Coffee shop store The Coffee in Curitiba, Brazil
Coffee meets venture capital in a new Brazilian investment round raised by the Coffee and led by Monashees. Photo: The Coffee/ Courtesy

Brazilian coffee chain The Coffee raises US$ 5 million from Monashees and kicks off international expansion

Inspired on Japanese minimalism, The Coffee raised a Series A round to support new distributions centers and openings in Lisbon, Madrid and Los Angeles

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If coffee and venture capital seem an unusual combination  – at least at a first glance – a new deal announced this week in Brazil is here to prove that this mix may not be obvious, but it can certainly be a good one. From the Brazilian southern city of Curitiba, coffee shop chain The Coffee has announced a $5 million Series A deal led by São Paulo-based VC firm Monashees

With thirty stores spread across several Brazilian cities – located, in addition to Curitiba, in São Paulo, Belo Horizonte and Fortaleza, to name only a few – The Coffee expects to reach 100 stores by the end of 2021, supported by the brand new investment. Behind the expansion plans are three founding partners – and brothers – with a shared passion for Japan. 

“We’ve always wanted to start a business together and have always been very passionate about Japan,” tells me Alexandre Fertonani in an interview with LABS. With experience in sales, Alexandre and his brothers Carlos and Luis, respectively from careers in technology and design, founded The Coffee in March 2018 with an initial investment of BRL 50 thousand. From there on, the founders bet on a franchise model to scale the business, as the trio did not have own equity to back the venture’s growth.

Alexandre, Luis and Carlos Fertonani, founders at The Coffee. Photo: The Coffee/ Courtesy

“We spent the money opening the first store and then we didn’t need to capitalize the company anymore,” the exec recalls. “It started to spin like a wheel.” Fertonani credits to the small cafes of Japan the inspiration that gave The Coffee its minimal design, small stores and short menu. But the recipe for success had another key ingredient: technology. 

With a self-service system on tablets at the cafes’ front desk – which do not have tables and chairs inside, as they only work on a takeaway model – The Coffee was also born cashless. If the company did not accept cash as a payment method when it was founded, in 2020 this model makes even more sense.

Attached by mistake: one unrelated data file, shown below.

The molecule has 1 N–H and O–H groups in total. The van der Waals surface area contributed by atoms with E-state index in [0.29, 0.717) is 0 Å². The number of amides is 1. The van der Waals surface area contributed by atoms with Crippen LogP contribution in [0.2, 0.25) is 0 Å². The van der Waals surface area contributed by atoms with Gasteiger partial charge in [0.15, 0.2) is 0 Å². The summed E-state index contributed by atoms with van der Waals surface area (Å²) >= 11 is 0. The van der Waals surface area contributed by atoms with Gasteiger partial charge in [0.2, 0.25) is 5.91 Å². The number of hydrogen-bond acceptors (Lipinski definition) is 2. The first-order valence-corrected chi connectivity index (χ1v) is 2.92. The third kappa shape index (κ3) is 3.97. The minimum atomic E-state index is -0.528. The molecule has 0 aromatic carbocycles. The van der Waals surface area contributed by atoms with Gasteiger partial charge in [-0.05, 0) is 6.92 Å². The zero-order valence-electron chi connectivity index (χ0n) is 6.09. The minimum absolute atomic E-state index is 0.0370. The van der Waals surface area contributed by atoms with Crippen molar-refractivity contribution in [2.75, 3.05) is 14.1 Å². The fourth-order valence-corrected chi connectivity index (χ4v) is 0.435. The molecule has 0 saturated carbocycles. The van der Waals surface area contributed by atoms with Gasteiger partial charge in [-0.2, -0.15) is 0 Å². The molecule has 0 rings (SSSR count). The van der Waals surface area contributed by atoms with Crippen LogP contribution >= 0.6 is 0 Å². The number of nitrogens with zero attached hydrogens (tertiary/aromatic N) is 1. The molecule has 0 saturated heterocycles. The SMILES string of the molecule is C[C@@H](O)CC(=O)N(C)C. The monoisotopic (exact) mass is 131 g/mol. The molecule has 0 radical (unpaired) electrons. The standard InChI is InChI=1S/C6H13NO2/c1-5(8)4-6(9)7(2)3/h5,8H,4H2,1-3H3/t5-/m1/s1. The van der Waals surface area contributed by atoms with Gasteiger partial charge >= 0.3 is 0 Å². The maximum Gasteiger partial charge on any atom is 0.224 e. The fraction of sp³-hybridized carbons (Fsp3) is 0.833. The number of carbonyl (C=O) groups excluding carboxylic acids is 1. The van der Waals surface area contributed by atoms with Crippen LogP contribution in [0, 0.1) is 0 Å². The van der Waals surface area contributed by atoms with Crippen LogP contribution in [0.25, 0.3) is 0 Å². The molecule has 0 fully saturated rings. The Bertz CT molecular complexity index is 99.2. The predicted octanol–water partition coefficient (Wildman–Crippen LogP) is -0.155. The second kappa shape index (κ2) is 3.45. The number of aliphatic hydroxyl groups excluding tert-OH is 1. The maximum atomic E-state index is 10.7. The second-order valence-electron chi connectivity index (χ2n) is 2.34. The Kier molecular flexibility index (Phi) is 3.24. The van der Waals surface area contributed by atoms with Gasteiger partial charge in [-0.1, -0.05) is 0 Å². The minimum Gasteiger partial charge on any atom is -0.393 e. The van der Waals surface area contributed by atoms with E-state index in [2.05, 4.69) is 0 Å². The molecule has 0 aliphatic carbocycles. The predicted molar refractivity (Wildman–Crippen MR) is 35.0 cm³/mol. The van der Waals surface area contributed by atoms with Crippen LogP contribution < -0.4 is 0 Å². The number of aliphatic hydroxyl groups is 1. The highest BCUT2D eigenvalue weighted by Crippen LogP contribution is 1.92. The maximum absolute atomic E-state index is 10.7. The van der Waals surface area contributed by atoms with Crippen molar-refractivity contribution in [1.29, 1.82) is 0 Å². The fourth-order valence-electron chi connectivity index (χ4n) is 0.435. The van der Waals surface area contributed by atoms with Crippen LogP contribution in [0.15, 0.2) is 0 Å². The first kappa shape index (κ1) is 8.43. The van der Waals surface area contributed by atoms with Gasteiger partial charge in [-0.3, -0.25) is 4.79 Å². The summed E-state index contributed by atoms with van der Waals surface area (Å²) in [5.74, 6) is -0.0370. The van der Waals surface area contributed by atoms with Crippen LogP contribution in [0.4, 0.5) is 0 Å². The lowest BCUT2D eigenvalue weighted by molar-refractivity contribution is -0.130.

We were about to put the entire operation on hold. Not by closing stores, but by freezing any new investment or hiring. And then they [Monashees] gave this signal

Alexandre Fertonani, coFounder and Chief expansion officer at The coffee

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“The second [round] started in July this year. It even surprised us, in the middle of the pandemic.” The new investment is not the first of São Paulo-based VC firm on The Coffee. In mid-2019, Monashees, well known for backing firms like ride-hailing app 99, 2020’s first Brazilian unicorn Loft and the logistics startup Loggi, approached the Curitiba-based entrepreneurs with what became a few months later, the first seed round raised by The Coffee, an amount of US$ 500 thousand. A year later came to conclusion a “slightly” more significant series A round: US$ 5 million. 

“We were about to put the entire operation on hold. Not by closing stores, but by freezing any new investment or hiring. And then they [Monashees] gave this signal,” he says. If the first investment allowed The Coffee to reach, in just over two years, thirty stores – two of their own and twenty-eight franchisees – the second will, literally, expand their horizons. In the expansion plan, Europe and the United States are the next stops.

From hot to cold beverages, the menu goes beyond the espresso but remains short with about five options for each temperature. To eat, the very Brazilian cheese bread, as well as cookie and brownie. From Japan, matcha drinks made with powdered or ground green tea sprouts. Photo: The Coffee/ Courtesy

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“Our goal is to open a hundred stores by the end of next year. Half of them must be owned and half franchised. Basically, we will accelerate a lot our own stores now,” Fertonani explains. In the plan of a hundred new units, some of them already have a destination. The Coffee will open two stores in Lisbon, Portugal and four in both Madrid and Barcelona, Spain. Next, another unit in Los Angeles, California, where, “in a few days we start building,” he says.

Beyond the opening of new stores and international expansion, the new contribution, 90% raised via Monashees and 10% via funds like Norte Ventures and Shift Capital will also fuel The Coffee to invest in new distribution and roasting centers, as well as in online sales.

The coffee shop chain, which besides the self-service system in cafes, also has an app so that customers can place orders and pick them up once ready, aims at expanding product portfolio. “We are importing products from the US and China and we are going to sell them in physical stores, on the app and on our website,” he says, with no further details.

“We’re also concluding our blend with a farm in Minas Gerais.” Currently, according to the executive, the beans from all shops at The Coffee come from a supply farm in Cornélio Procópio, Paraná state’s countryside. “At the beginning of next year we’ll then have our own coffee blend. It will be very important for our brand”.  

From the minimalist logo to the neutral tones that fill small stores and menus, attention to details and thoughtful investments in The Coffee’s branding was also responsible for catching the eyes of investors. 

“It’s branding, it’s retail – but it’s also technology,” he summarizes. In an ecosystem filled with deals from the new economy, The Coffee seems to have the recipe to secure their own share of the pie.